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Wednesday, October 21, 2015

Thirtieth Sunday of Ordinary Time

Ignatian Spirituality: Set the World Ablaze

Thirtieth Sunday of Ordinary Time
October 25, 2015
Jeremiah 31:7-9; Psalm 126; Hebrews 5:1-6; Mark 10:46-52

            The story of the Bartimaeus is a feel-good story in Mark’s Gospel because, even though the disciples scold him, he is singled out by Jesus and is given both faith and sight for his perseverance. He follows Jesus on the way to up the steep incline to Jerusalem and testifies on his behalf. Bartimaeus is one of those characters about whom I wonder about what happened in the rest of his life. He was a blind man whose very first image to see was the face of Jesus and he believed in the work of salvation. To the church, he represents one of those types of people to whom Jesus was sent to illustrate that the scriptures are fulfilled in him. Jeremiah writes, “The Lord delivered his people. Behold, I will bring them back. I will gather them from the ends of the world, with the blind and lame in their midst.”

            This is a good place from which to examine the Synod on Family Life, which concludes in Rome on Sunday. For the second time in two years, bishops convened at the Vatican to discuss issues facing family life. The topic is way too broad, and it touches contentious issues like divorced and remarried Catholics and gay marriage. Conservative bishops keep saying that no doctrine is being changed, while progressives urge dialogue to foster greater understanding of the faith issues that confront a person. We understand the fear of not having firm control of our teaching authority, but the two positions can be integrated by prayerful seeking of pastoral mercy to those in need.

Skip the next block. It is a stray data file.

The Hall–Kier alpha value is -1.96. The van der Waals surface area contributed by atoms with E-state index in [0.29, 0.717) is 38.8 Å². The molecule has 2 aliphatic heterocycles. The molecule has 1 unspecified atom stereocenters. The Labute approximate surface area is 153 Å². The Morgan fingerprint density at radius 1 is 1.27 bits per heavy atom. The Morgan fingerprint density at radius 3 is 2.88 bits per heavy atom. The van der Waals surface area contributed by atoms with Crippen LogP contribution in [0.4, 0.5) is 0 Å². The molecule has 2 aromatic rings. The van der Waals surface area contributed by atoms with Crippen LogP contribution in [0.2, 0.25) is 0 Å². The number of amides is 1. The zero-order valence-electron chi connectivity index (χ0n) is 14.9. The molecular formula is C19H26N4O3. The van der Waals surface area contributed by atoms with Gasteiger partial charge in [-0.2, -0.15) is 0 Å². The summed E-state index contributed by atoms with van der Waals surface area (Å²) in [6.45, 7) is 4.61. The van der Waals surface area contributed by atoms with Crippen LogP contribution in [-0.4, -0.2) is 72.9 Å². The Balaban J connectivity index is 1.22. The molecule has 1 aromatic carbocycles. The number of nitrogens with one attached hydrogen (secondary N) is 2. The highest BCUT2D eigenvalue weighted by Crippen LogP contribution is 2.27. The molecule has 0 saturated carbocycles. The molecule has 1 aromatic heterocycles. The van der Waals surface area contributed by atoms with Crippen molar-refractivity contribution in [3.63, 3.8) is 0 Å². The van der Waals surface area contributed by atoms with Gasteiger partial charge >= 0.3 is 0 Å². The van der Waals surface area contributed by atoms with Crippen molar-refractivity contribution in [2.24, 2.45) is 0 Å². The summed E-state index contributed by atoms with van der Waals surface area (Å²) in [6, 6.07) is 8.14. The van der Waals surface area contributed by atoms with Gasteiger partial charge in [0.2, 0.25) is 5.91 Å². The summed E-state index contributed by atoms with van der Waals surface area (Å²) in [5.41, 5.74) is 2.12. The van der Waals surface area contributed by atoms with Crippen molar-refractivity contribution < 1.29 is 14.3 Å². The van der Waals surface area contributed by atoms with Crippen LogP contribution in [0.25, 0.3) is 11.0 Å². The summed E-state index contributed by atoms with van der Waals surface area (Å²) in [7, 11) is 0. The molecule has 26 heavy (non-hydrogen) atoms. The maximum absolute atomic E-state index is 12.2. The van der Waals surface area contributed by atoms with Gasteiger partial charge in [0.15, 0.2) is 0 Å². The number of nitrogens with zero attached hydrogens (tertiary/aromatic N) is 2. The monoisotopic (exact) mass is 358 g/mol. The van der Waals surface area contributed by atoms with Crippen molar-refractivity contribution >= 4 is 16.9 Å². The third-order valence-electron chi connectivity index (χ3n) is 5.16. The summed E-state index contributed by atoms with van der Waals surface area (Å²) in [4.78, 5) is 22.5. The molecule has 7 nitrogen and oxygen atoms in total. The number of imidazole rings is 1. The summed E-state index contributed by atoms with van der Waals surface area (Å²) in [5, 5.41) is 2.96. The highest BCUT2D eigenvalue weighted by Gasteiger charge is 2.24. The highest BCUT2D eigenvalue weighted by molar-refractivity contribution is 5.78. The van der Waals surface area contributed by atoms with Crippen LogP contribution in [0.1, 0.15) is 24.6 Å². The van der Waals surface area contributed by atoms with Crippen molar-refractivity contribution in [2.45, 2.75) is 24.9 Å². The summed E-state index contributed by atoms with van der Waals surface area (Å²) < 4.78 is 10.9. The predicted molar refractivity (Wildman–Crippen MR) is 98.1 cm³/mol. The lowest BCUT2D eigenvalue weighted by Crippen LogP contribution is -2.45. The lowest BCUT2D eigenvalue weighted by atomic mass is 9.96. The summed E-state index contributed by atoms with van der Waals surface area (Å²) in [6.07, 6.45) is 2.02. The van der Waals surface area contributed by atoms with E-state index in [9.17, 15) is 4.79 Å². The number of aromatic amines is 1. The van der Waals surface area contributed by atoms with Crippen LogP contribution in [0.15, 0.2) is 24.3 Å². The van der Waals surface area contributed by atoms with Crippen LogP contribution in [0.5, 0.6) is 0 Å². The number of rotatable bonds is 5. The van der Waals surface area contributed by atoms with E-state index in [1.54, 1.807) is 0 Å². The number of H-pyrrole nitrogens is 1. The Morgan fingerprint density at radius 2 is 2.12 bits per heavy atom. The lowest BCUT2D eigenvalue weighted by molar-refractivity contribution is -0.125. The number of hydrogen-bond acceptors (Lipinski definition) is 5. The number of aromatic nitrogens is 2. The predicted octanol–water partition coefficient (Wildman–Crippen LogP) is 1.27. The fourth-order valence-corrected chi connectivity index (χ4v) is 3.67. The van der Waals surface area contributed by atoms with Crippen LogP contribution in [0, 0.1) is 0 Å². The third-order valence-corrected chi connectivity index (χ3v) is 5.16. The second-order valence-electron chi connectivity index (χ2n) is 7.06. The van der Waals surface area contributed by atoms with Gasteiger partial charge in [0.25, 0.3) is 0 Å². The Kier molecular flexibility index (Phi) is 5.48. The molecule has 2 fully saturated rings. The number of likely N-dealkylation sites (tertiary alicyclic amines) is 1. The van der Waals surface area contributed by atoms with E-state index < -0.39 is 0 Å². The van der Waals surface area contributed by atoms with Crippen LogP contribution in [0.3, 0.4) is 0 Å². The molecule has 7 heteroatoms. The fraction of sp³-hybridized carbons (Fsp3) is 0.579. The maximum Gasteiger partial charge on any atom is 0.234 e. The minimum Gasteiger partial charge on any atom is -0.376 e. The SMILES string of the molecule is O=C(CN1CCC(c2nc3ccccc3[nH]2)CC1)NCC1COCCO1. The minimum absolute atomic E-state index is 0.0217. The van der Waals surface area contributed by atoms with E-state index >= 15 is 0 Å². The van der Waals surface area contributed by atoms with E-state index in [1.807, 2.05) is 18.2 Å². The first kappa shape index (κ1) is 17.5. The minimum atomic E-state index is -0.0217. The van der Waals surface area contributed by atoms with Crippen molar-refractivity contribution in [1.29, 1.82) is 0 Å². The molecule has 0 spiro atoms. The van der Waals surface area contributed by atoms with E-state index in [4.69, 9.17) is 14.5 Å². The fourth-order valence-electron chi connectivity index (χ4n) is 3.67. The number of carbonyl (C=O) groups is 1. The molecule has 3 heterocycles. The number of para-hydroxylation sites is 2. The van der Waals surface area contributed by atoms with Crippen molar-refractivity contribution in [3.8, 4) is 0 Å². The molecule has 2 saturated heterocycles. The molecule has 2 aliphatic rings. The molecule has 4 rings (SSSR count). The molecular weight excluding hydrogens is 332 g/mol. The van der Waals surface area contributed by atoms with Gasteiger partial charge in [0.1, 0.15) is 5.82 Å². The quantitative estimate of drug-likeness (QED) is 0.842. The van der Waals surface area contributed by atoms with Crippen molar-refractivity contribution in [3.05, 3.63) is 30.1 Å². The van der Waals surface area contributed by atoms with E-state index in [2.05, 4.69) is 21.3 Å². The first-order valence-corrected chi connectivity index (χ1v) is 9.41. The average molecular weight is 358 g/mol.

Our Sunday texts frame a way we can approach the discussion. A primary mission of Jesus and his church is to deliver his people to the Lord. He gathers them up and presents them as the holy ones of God. He often goes to those places that are not fashionable, like the poor, the sick, and the disabled, and to those who are marginalized. His work is to bring people into the church for comfort, healing, and hope. Jesus was not creating an ideal community of saints and righteous, but a community that shows each other mercy in our common struggles. He has given us as gifts to one another through whom we will find the work of God. It seems then that our pathway forward points to towards inclusivity and hospitality. The church is not designed to have all the answers; the church is there to meet the struggles and the striving of the people as they seek God in their unique circumstances of life. Yes, every religious group needs rules and principles, but it also needs to constantly examine where it stands with the mission of Jesus. Just how successful are we in welcoming those who hunger for God?